By utilizing the capacitance displacement probe of the present invention, in a manner hereinafter more fully described, vibration of the rotor of a dynamoelectric machine can be measured without contacting the rotor, thereby avoiding the chatter that occurs as a result of direct contact between the probe and the rotor. Further, by utilizing the capacitance displacement probe of the present invention, the vibration of the rotor of a dynamoelectric machine can be accurately measured irrespectively of the velocity or change of velocity of the rotor. Further, by utilizing the probe of the present invention, vibration of the rotor of a dynamoelectric machine can be measured when a helical groove is utilized on the surface of a collector ring associated with the rotor. In addition, by utilizing the probe of the present invention, the vibration of the rotor of a dynamoelectric machine can be measured without the measurement being adversely affected by stray capacitance.

Accordingly, it is an object of this invention to provide a new and improved capacitance displacement measuring probe that measures the vibration of a dynamoelectric machine without contacting any rotating members of the dynamoelectric machine.

Another object of this invention is to provide a capacitance displacement measuring probe that accurately measures the vibrations of the rotor of a dynamoelectric machine irrespective of the velocity or change of velocity of the rotor of the dynamoelectric machine.

A further object of this invention is to provide a capacitance displacement measuring probe that measures the vibration of a rotor of a dynamoelectric machine wherein a collector ring associated with said rotor has a helical groove therein.

Another object of this invention is to provide a capacitance displacement measuring probe that measures the vibration of the rotor of a dynamoelectric machine without being adversely affected by stray capacitance.

SUMMARY OF THE INVENTION

The present invention is directed to a capacitance displacement probe for measuring the vibrations of a rotor of a dynamoelectric machine. The probe is positioned a fixed distance from and establishes a capacitance relationship with the rotor or rotating member of the dynamoelectric machine and more particularly a collector ring of the rotating member. The probe has a parallelogrammed sensing face with a sensing electrode therein. The sensing electrode has a parallelogrammed sensing surface which scans a parallelogrammed area, of a constant dimension, of the rotating member and senses any change in the distance between the rotating member and the probe caused by vibration of the dynamoelectric machine. The axial length of the sensing surface of the sensing electrode is of a predetermined dimension which depends on the parameter of the surface of the rotor or rotating member of which vibration is to be measured, and more particularly when the collector ring of the rotor, utilized with the probe, is provided with a groove therein.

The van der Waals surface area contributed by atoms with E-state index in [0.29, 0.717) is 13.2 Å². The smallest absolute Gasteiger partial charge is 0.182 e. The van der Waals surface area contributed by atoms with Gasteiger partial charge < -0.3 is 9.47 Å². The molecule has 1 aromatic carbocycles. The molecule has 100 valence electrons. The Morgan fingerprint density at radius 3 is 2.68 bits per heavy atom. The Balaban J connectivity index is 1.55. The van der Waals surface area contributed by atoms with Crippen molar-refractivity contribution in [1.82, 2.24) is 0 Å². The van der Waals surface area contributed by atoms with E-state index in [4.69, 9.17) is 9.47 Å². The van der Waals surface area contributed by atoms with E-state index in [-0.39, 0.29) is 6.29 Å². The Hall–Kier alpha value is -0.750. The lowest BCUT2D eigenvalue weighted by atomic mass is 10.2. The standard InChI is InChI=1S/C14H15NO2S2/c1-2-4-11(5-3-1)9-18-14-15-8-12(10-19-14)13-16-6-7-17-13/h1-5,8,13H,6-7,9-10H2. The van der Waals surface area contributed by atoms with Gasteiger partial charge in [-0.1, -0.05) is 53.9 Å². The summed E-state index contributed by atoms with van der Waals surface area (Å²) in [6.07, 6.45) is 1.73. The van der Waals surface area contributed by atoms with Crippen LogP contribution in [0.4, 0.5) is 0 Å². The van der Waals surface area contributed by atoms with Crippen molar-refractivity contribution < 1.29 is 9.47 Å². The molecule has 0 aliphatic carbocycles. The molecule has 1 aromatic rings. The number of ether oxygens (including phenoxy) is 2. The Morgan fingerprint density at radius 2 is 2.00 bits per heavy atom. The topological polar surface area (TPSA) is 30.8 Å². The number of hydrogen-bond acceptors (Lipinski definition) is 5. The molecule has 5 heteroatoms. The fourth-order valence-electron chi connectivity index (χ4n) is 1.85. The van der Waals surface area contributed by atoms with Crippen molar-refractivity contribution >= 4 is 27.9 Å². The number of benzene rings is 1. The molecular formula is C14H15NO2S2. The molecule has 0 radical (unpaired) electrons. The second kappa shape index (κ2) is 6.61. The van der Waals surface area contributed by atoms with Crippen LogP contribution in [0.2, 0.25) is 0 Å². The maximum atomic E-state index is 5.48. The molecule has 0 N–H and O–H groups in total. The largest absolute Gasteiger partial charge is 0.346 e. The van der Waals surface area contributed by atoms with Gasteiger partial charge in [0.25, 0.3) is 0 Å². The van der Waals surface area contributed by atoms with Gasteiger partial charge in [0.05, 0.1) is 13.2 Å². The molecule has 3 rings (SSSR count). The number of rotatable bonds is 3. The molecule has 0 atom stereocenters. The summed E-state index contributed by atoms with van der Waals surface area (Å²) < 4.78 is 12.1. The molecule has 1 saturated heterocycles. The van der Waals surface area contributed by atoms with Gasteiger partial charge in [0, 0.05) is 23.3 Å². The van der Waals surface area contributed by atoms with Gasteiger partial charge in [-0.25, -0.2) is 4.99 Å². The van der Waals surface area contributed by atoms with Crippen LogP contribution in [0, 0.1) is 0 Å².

BRIEF DESCRIPTION OF THE DRAWINGS

FIG. 1 is an exploded view of the structure of the probe described in the present invention.

FIG. 2 is a view of the end housing of a dynamoelectric machine showing the probe described in this invention with respect to a collector ring of the dynamoelectric machine.

FIG. 3 is an enlarged view of a portion of the collector ring and the orientation of the probe of the present invention to the collector ring.

FIG. 4 is an electrical equivalent circuit for measuring the capacitance between the sensing area of the probe and the collector ring.

DETAILED DESCRIPTION OF THE INVENTION

Referring to the drawings, the probe 10 of FIG. 1 is formed with a metal housing 12 having an opening or window 14 in one face of said housing. The opening is appropriately formed to accommodate a pair of guard electrodes 16 and 18 and a sensing electrode 20, with the housing 12 forming an electrical shield for the electrodes, exclusive of the electrode surface facing outwardly from the housing, when the electrodes are properly placed within the metal housing.

The sensing electrode 20 is formed with a sensing surface 19 of parallelogram shape which forms one element of the capacitor. This shape permits the electrode to be used with a complementary member of a dynamoelectric machine to provide a predetermined capacitance between the sensing electrode and said complementary member or collector ring which forms the other element of the capacitor as hereinafter more fully described.

One manner of mounting the guard electrodes 16 and 18 and the sensing electrode 20, in proper relationship, one to another within said opening, comprises the provision of mounting bushings such as 16a and 16b, and 18b and 20a and 20b secured to the end wall of said housing opposite said opening 14. The mounting bushings 20a and 20b are formed of an insulating material with mounting bushings l6a, 16b, 18a and 18b being formed of good electrical insulating material. The guard electrodes 16 and 18 are maintained in a fixed spaced apart position respective one another by spot welding or otherwise appropriately affixing the guard electrodes to a base element 21 of a conducting foil 22. The conducting foil 22 is provided with appropriate apertures to permit the fitting thereof over the insulated bushings 16 and 16b, 18a and 18b and 21a and 20b. Base element 21 is dimensioned to snugly fit within the opening 14.